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Korean political scandal gives vitamin drink a boost

Kwangdong Pharmaceuticals

As a corruption scandal involving South Korea's top politicians rages on, the manufacturer of a popular beverage has emerged as an unexpected beneficiary.

Sales of "Vita 500", a vitamin drink made by South Korea's Kwangdong Pharmaceuticals, soared following reports that Prime Minister Lee Wan-koo received bribe money in a cardboard Vita 500 box. The Prime Minister allegedly received 30 million won (approximately $28,000) from a now deceased businessman during a by-election campaign in April 2013.

According to English-language newspaper Korea Times, sales of Vita 500 surged more than 40 percent since the news broke on April 15.

Shares of Kwangdong Pharmaceutical also jumped, up 24 percent over the past five trading sessions. Early Wednesday, the stock rose an additional 3.7 percent to hit all-time highs, outpacing a 0.5 percent gain in the broader Kospi index.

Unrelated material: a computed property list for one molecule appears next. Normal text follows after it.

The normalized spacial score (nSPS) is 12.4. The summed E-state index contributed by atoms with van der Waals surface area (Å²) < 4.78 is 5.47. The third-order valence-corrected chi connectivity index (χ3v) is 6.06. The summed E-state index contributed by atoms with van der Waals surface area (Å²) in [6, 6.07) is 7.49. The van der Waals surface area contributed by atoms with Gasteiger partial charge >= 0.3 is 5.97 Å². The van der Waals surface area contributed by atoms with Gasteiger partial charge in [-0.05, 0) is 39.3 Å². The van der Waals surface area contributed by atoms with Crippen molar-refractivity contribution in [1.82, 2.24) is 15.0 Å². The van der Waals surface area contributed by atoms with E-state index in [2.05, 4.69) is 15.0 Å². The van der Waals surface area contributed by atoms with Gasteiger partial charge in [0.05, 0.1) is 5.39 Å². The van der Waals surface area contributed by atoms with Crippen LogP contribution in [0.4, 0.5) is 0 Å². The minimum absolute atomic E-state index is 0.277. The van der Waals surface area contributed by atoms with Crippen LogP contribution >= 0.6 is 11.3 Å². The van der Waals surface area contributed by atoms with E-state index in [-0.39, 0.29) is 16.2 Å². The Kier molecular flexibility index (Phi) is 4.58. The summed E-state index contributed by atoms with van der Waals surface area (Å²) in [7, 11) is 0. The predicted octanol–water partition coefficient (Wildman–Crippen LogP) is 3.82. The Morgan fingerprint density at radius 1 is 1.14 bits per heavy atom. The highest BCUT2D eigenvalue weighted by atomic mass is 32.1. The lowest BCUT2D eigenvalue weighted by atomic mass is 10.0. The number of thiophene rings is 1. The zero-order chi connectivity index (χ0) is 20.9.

The high-profile political scandal was triggered by the suicide of Sung Wan-jong, former chairman of construction firm Keangnam Enterprises, on April 9. In his suicide note, Sung admitted to giving political funds to a number of top officials in President Park Geun-Hye's administration, including Prime Minister Lee and chief of staff Lee Byung-kee.

Lee, who has only been Prime Minister for two months, offered to resign on late Monday. According to a report by Yonhap News Agency citing anonymous party officials, the president, who is currently in Peru on a four-nation tour of South America, was likely to accept the resignation.

The scandal comes at an inopportune time for the ruling party, which is still reeling from the Sewol ferry disaster that claimed over 300 lives one year ago this week. Park's popularity levels remain stuck below 40 percent after touching a record low of 29 percent in February, according to Gallup Korea.

Despite the jump in Vita 500 sales and Kwangdong's share prices, the company is keeping a low profile: "As we are completely unrelated to the case, we have nothing to tell. Although people are very interested on our product, we have no further plan to promote the product."

— CNBC's Nyshka Chandran contributed to this report